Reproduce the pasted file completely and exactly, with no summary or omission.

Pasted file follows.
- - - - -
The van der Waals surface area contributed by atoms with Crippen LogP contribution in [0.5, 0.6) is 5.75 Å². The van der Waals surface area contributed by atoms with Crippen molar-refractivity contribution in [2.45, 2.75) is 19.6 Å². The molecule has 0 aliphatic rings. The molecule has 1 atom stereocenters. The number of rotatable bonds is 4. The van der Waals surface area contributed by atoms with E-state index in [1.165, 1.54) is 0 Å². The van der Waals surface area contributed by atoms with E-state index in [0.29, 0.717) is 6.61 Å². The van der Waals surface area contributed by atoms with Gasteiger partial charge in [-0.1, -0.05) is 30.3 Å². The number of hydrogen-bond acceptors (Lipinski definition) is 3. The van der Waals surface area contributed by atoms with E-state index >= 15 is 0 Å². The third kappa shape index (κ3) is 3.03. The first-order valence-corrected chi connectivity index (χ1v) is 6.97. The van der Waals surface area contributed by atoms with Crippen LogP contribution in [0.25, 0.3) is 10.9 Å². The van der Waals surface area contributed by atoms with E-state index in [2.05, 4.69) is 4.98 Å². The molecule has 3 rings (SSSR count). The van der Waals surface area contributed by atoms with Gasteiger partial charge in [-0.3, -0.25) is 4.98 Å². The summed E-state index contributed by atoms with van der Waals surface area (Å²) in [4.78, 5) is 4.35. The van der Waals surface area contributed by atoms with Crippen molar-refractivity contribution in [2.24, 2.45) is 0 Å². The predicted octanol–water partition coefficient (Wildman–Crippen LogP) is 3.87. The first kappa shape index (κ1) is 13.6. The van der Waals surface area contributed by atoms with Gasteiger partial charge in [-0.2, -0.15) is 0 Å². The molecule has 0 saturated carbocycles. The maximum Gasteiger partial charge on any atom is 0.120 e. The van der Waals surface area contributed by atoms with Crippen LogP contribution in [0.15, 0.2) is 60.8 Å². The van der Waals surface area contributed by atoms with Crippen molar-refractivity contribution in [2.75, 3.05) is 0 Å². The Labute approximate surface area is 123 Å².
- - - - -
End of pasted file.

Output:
The van der Waals surface area contributed by atoms with Crippen LogP contribution in [0.5, 0.6) is 5.75 Å². The van der Waals surface area contributed by atoms with Crippen molar-refractivity contribution in [2.45, 2.75) is 19.6 Å². The molecule has 0 aliphatic rings. The molecule has 1 atom stereocenters. The number of rotatable bonds is 4. The van der Waals surface area contributed by atoms with E-state index in [1.165, 1.54) is 0 Å². The van der Waals surface area contributed by atoms with E-state index in [0.29, 0.717) is 6.61 Å². The van der Waals surface area contributed by atoms with Gasteiger partial charge in [-0.1, -0.05) is 30.3 Å². The number of hydrogen-bond acceptors (Lipinski definition) is 3. The van der Waals surface area contributed by atoms with E-state index >= 15 is 0 Å². The third kappa shape index (κ3) is 3.03. The first-order valence-corrected chi connectivity index (χ1v) is 6.97. The van der Waals surface area contributed by atoms with Crippen LogP contribution in [0.25, 0.3) is 10.9 Å². The van der Waals surface area contributed by atoms with E-state index in [2.05, 4.69) is 4.98 Å². The molecule has 3 rings (SSSR count). The van der Waals surface area contributed by atoms with Gasteiger partial charge in [-0.3, -0.25) is 4.98 Å². The summed E-state index contributed by atoms with van der Waals surface area (Å²) in [4.78, 5) is 4.35. The van der Waals surface area contributed by atoms with Crippen molar-refractivity contribution in [2.24, 2.45) is 0 Å². The predicted octanol–water partition coefficient (Wildman–Crippen LogP) is 3.87. The first kappa shape index (κ1) is 13.6. The van der Waals surface area contributed by atoms with Gasteiger partial charge in [-0.2, -0.15) is 0 Å². The molecule has 0 saturated carbocycles. The maximum Gasteiger partial charge on any atom is 0.120 e. The van der Waals surface area contributed by atoms with Crippen LogP contribution in [0.15, 0.2) is 60.8 Å². The van der Waals surface area contributed by atoms with Crippen molar-refractivity contribution in [2.75, 3.05) is 0 Å². The Labute approximate surface area is 123 Å².